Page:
With every arts festival these days billing itself as "the biggestthe besta unique opportunity" (and sometimes all three), it's a relief to come across one that, while using all those phrases in its publicity material, doesn't take itself too seriously.
The Glasgow International Festival of Contemporary Visual Art (Gi for short), first held in 2004 and now established as a bi-annual event, launches today with a core two-week programme of 40 exhibitions across 34 venues in the city.
Highlights of the festival, whose headquarters are at the CCA in Sauchiehall Street, include a solo exhibition of new work by Jim Lambie at the Gallery of Modern Art, featuring one of his famous stripy floors, and a show of lovely, whimsical paintings, dating from the 1970s, by Alasdair Gray at the Sorcha Dallas Gallery in the Saltmarket.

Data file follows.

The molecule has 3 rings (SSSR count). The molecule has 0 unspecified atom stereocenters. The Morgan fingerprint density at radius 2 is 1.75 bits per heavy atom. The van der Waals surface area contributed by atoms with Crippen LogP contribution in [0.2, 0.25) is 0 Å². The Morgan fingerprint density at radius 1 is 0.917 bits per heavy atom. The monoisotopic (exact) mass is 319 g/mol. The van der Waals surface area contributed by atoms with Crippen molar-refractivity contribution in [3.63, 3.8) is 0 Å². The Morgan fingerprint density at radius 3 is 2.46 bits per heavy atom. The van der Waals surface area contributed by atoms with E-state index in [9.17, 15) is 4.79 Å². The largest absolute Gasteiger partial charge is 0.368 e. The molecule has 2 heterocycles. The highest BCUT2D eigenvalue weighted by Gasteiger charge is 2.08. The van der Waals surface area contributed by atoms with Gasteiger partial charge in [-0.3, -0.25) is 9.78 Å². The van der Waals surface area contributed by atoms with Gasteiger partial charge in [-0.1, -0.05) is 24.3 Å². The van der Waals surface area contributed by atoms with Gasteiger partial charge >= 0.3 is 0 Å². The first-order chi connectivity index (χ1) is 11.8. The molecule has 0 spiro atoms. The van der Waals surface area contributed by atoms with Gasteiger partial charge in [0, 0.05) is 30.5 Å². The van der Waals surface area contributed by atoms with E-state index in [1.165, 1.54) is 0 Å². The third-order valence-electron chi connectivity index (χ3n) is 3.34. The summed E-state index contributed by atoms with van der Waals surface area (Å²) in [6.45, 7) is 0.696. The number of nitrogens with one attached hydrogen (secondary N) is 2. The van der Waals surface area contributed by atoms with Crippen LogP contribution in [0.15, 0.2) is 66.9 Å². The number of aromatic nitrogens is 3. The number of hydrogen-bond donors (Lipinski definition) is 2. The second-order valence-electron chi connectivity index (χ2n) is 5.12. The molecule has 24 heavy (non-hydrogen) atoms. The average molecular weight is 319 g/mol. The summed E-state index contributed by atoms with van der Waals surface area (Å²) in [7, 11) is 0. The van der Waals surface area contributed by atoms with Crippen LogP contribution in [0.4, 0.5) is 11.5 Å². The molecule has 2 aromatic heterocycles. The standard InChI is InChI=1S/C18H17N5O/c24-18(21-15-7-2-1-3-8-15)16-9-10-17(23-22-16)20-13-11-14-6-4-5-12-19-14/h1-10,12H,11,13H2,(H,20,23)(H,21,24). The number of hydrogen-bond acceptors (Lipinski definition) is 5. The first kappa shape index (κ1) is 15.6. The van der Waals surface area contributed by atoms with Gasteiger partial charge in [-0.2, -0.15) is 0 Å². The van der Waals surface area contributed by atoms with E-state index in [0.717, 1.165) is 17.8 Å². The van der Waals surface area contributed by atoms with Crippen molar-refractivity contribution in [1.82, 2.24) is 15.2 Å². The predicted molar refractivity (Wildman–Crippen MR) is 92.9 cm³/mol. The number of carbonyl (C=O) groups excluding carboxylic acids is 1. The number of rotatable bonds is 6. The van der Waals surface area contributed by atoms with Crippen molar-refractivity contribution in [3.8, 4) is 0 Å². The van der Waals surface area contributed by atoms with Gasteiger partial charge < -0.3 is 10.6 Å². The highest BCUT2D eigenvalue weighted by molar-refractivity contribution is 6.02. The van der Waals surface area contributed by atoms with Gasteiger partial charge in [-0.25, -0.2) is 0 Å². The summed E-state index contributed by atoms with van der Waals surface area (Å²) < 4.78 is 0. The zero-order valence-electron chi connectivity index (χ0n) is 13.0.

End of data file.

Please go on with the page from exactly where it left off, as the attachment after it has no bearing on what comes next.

The CCA will premiere a film of Didier Pasquette's high-wire walk between the Red Road tower blocks last year; a series of UFO-like inflatable sculptures will be popping up in random locations around the city centre; and the laid-back Caravan Gallery will trundle along to the festival with a show of Glasgow photographs commissioned by Malcolm Dickson of Street Level, Trongate.
Malcolm's recommendations for the festival include the quirky architectural models of Calum Stirling in the main hall of the Mitchell Library and the work of Stephen Hurrel at the Tramway, featuring the sounds of tectonic plates shifting beneath the earth's surface.
Festival taster tours are available at the weekends, the Apple store in Buchanan Street is hosting Artists Technology talks and there are workshops for children and visits to studios at the Glasgow School of Art.